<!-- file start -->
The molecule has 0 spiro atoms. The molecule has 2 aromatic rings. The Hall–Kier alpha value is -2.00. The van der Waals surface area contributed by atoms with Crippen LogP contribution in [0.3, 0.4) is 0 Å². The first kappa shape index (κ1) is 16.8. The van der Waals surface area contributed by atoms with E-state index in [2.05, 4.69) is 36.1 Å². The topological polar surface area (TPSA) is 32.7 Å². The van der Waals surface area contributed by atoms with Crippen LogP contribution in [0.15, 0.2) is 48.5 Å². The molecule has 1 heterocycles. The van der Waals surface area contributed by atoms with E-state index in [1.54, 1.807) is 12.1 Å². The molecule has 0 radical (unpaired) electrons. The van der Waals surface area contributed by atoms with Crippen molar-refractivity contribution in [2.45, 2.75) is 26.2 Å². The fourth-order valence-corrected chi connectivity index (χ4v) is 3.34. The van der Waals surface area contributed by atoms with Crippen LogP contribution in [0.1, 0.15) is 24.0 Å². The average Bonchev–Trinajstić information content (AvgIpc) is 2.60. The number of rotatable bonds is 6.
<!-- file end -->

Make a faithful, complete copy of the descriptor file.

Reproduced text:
The molecule has 0 spiro atoms. The molecule has 2 aromatic rings. The Hall–Kier alpha value is -2.00. The van der Waals surface area contributed by atoms with Crippen LogP contribution in [0.3, 0.4) is 0 Å². The first kappa shape index (κ1) is 16.8. The van der Waals surface area contributed by atoms with E-state index in [2.05, 4.69) is 36.1 Å². The topological polar surface area (TPSA) is 32.7 Å². The van der Waals surface area contributed by atoms with Crippen LogP contribution in [0.15, 0.2) is 48.5 Å². The molecule has 1 heterocycles. The van der Waals surface area contributed by atoms with E-state index in [1.54, 1.807) is 12.1 Å². The molecule has 0 radical (unpaired) electrons. The van der Waals surface area contributed by atoms with Crippen molar-refractivity contribution in [2.45, 2.75) is 26.2 Å². The fourth-order valence-corrected chi connectivity index (χ4v) is 3.34. The van der Waals surface area contributed by atoms with Crippen LogP contribution in [0.1, 0.15) is 24.0 Å². The average Bonchev–Trinajstić information content (AvgIpc) is 2.60. The number of rotatable bonds is 6.